SIOUX FALLS, S.D. — Kasey Hayes hopped on the bovine beast trapped in the narrow holding pen like he’d done hundreds of times. He adjusted a tight rope on his left hand, found his balance and signaled he was ready to dominate the bull for the next eight seconds.
The red metal gate swung open. The bull’s spine rolled; the animal charged forward and stood on its rear legs. After 3.72 seconds, Hayes lost control, hit the ground and got his head stomped on by the 1,600-pound bull named Shaft. His hockey-like helmet split in two. The arena fell silent.
“Come on Kasey. Come on son. Wake up,” a woman in the stands said as Hayes lay surrounded by doctors and athletic trainers. It took about a minute or so before Hayes could be helped to his feet. He had a concussion — the third in a 12-month period.
Serious injuries are occupational hazards for bull riders, but doctors, riders and researchers say the most pervasive injuries are concussions. The Professional Bull Riders’ circuit provides doctors, requires helmets for anyone born after 1994 and insists concussed riders pass a test before getting back in the saddle.
There are no multimillion-dollar contracts or unions in professional bull riding; if you don’t ride, you don’t eat, leading injured athletes to push themselves back into action.
More than a decade ago, a group of health care experts — including the PBR’s longtime medical team leader, Dr. Tandy Freeman — developed a set of guidelines to prevent and manage concussions and encourage the use of protective head gear.
“What I can tell you is that there does not appear to be a statistically significant difference between riders with helmets versus without helmets in the number of concussions received yet,” Freeman said.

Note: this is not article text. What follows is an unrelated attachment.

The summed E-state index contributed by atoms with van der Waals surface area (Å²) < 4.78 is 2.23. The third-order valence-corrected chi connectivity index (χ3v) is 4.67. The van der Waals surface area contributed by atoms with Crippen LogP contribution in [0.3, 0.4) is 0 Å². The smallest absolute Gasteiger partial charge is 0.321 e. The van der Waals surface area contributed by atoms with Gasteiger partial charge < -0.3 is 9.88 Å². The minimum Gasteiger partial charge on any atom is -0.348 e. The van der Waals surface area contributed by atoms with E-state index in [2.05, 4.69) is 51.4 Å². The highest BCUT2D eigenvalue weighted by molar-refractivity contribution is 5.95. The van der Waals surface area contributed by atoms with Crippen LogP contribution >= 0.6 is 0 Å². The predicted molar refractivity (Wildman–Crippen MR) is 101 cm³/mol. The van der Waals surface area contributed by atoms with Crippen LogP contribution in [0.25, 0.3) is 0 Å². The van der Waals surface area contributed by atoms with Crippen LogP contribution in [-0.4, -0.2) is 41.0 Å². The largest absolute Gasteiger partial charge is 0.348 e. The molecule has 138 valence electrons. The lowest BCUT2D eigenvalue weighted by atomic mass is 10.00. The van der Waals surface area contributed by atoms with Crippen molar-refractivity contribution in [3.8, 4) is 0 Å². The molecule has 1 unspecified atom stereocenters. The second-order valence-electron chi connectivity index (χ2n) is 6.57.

“It was my turn I guess,” the 29-year-old Liberal, Kansas, native said. “When we get on bulls, things usually don’t go bad; you usually do what you’re supposed to do … But when things go wrong for us, it’s a little worse I think than in other sports.”
Hayes was ordered to take at least a week off from competition, an order he said he’d follow; he hopped on three bulls the following weekend. Hayes currently is sidelined after breaking three lumbar vertebrae in late April.
The most serious consequence of repeated blows to the brain is chronic traumatic encephalopathy (CTE), a neurodegenerative disease. Symptoms include memory loss, anxiety and progressive dementia, and can only be diagnosed after death.
“We don’t know if people who have had one concussion are at a higher risk to develop this or if it takes three concussions or if it takes a lot more than that … some of the evidence that’s out there showing that if you do sustain multiple concussions you are at a potentially higher risk to have CTE or issues later on in life,” according to Dr. Richard Figler, co-director of the Cleveland Clinic’s Concussion Center.
CTE has been diagnosed in former NFL players, NHL players and boxers, but no research has shown whether former bull riders have been affected.
If Thad Bothwell started his career all over again, he’d likely wear a helmet instead of a cowboy hat. Bothwell, who retired in 2002, broke several body parts and logged about a half-dozen concussions.
“My son competes now and he wears a helmet,” said the 46-year-old from Rapid City, South Dakota. “I recommend helmets. Now they are really trying to keep riders from really messing themselves up.”